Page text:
Every parent of a child of color lives, every day, in fear that a hoodie, a certain gait or an offhand remark might inspire authorities to see menace, and to strike with lethal force. I can't begin to know how to explain that to my son, now 11 and brown-skinned and beginning to look like some of the older kids I see in news reports like those from Ferguson.
Every parent in the nation should live with unease over the sustained and wretched dehumanization that assigns expendability to some children. Can we respect each other, let alone live together, if it's OK to kill some of our kids?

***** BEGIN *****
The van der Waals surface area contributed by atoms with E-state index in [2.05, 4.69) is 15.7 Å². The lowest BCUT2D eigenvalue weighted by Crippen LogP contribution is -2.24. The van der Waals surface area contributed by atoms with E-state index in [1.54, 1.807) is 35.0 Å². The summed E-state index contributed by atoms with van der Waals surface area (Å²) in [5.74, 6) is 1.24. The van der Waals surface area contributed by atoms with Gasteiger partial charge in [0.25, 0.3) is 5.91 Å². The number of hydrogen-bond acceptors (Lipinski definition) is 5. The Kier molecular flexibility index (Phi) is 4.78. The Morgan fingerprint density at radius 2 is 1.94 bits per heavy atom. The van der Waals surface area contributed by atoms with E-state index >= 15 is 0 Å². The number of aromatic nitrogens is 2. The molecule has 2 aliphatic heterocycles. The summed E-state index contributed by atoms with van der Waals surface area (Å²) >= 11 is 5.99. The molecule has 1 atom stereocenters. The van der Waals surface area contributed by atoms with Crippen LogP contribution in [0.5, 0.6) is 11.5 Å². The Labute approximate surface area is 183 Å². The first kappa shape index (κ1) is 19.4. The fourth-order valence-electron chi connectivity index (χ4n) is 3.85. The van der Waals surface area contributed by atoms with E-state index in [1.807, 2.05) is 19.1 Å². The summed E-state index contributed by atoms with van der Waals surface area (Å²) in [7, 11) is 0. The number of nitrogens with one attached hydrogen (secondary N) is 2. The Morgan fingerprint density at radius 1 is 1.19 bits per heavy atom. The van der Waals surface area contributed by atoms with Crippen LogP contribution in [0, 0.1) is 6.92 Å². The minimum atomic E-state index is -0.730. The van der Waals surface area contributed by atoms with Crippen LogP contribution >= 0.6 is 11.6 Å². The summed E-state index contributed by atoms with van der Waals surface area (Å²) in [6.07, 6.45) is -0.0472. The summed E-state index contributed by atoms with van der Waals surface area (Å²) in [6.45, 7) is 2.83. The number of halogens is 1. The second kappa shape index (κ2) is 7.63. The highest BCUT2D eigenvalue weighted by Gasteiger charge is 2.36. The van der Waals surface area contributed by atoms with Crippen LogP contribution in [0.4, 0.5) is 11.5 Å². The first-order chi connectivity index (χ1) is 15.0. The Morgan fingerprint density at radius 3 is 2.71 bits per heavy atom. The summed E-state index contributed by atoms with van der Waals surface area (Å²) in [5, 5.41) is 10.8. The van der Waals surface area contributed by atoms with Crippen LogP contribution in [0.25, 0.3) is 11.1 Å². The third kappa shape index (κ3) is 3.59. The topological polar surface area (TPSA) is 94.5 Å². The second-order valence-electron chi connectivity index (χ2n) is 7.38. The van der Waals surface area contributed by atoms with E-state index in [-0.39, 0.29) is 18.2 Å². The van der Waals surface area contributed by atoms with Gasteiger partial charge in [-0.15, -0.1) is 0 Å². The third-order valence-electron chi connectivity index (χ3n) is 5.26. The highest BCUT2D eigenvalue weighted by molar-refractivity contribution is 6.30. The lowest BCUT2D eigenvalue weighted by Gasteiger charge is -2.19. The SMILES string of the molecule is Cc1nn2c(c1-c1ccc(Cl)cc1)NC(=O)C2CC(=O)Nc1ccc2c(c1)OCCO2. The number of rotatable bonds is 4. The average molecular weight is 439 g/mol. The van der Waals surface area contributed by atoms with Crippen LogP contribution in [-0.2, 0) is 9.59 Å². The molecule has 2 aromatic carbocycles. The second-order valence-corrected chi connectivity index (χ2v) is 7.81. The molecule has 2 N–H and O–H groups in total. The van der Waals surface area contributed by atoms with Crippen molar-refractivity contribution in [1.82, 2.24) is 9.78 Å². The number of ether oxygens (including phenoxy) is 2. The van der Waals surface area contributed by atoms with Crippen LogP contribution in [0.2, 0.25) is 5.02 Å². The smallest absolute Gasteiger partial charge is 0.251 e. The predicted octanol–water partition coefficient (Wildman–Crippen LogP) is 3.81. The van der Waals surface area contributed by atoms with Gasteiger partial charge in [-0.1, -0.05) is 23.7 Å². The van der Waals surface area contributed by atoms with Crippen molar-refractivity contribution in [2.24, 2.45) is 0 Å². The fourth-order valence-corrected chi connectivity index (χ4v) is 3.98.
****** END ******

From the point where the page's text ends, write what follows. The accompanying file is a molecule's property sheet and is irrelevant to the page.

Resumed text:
We are required to go deeper — back to promises made to all Americans but unfulfilled, still, for African Americans. We are required to look broader — to the swelling number of incidents that remind us, not in isolation, of how easily and without consequence black life can be taken. And we are required to think harder — about who we are as a nation, and whether we can ever reconcile enough of our history to create a future built around the idea of justice.
As black people, America breaks our hearts over and over again. No group has more reason to resent this country's very existence, built as it was on the notion of unmovable racial inferiority. And yet, no Americans have persevered so much, for so long — journeying from three-fifths of a man to president of the U.S. in just more than 200 years.
Wednesday, November 26, 2014
Freep: Why Ferguson outcome should haunt every parent
From Stephen Henderson at the Detroit Free Press: